Dambara Upadhyay died alone aged 26 in a tiny mud hut she was banished to, just meters from her in-laws as her family slept. Her death has forced Nepal’s government to examine a practice that isolates and stigmatizes women and girls, pushes them out of education, and sometimes costs their lives.
Chaupadi, or isolating women and girls during their period, is practiced by up to 95 percent of families in some parts of western and mid-western Nepal. The practice is fuelled by the mistaken belief that menstruating women and girls are “unclean.” They are forbidden from touching or mingling with other people, for fear that their presence will bring bad luck. They have to sleep outside the family home, usually in a small hut or shed of the type in which Dambara died.
Eight women and girls have reportedly died since 2007 while segregated due to chaupadi in Dambara’s home district of Accham. Some died from wild animal attacks, others from fire and smoke inhalation, as women struggle to stay warm in the huts during Nepal’s harsh winters.
But other destructive consequences of chaupadi are far more widespread. The stigma created by chaupadi discourages girls from attending school during menstruation, a factor exacerbated by the fact that many schools lack proper toilets to allow them to manage hygiene during the school day.
When Human Rights Watch researched child marriage in Nepal we heard from girls who missed school during menstruation. As the days of absence piled up, girls fell further behind, sometimes failing exams, and dropping out or being pulled out of school by their parents as a result. In Nepal, where 37 percent of girls marry before the age of 18, leaving school often leads to marriage.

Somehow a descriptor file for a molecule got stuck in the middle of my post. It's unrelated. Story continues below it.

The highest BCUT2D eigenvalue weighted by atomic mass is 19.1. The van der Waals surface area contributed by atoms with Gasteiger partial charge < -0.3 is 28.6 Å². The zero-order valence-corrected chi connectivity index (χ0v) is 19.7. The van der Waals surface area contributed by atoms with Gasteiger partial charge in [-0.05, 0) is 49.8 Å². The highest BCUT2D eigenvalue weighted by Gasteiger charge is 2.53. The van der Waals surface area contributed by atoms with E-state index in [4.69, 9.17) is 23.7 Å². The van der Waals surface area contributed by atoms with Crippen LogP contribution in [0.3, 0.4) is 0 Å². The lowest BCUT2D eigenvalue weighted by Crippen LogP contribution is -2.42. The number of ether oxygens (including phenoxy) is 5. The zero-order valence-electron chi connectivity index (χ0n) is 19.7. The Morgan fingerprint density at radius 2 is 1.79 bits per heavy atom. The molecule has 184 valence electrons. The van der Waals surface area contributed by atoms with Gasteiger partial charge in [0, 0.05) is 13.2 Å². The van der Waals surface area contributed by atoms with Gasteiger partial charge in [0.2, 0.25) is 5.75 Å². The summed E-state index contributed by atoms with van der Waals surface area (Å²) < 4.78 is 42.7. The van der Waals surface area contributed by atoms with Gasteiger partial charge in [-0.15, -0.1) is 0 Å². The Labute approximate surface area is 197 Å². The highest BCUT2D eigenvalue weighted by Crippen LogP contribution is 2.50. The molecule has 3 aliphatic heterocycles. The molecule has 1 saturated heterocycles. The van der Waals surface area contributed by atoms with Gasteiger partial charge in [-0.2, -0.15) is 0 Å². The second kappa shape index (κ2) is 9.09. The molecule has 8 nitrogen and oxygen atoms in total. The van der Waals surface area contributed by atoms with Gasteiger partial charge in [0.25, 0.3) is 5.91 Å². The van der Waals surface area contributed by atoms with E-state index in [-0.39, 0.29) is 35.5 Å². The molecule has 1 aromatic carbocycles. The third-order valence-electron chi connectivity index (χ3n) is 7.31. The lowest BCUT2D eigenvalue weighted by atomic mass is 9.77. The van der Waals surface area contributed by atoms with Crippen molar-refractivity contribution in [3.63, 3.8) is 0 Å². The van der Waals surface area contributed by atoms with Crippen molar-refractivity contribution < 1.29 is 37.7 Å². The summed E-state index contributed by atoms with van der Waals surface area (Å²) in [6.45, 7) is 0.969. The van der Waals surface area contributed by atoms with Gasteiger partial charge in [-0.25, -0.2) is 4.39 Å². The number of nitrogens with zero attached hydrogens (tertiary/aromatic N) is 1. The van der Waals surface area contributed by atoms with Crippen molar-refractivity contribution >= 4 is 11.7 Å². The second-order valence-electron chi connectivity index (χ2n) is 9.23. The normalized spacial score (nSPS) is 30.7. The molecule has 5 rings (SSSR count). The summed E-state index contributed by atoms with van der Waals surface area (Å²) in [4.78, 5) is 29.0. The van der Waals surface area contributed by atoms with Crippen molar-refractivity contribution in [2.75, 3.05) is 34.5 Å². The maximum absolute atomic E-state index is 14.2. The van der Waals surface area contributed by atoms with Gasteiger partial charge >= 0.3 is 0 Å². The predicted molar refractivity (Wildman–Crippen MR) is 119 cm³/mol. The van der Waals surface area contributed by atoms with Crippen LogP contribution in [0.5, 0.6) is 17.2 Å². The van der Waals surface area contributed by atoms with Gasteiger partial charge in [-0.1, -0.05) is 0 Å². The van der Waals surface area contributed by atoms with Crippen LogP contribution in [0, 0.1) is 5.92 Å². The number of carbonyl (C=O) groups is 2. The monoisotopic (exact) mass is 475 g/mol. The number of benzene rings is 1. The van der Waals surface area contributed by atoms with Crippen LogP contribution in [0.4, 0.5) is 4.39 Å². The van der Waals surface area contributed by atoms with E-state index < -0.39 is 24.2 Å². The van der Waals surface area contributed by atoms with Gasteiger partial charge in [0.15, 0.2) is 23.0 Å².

Chaupadi was ruled illegal by the Nepal Supreme Court in 2005, but this is rarely enforced in remote districts. Dambara’s death led to Nepal’s prime minister, Pushpa Kamal Dahal, taking the unusual step of calling district officials to demand answers. The prime minister and government officials in Kathmandu should do more – they should reach out to local government authorities, especially in isolated and traditionally neglected areas, and work with them to tell communities that this practice is unnecessary, illegal, and must end.
Every month, hundreds of millions women and girls around the world menstruate. It’s as normal a biological process as men growing facial hair. Yet in almost every society, periods are shrouded in taboo and stigma, rooted in the false belief that menstruation is dirty and shameful. Governments in Nepal and elsewhere should take the lead in debunking menstruation stigma.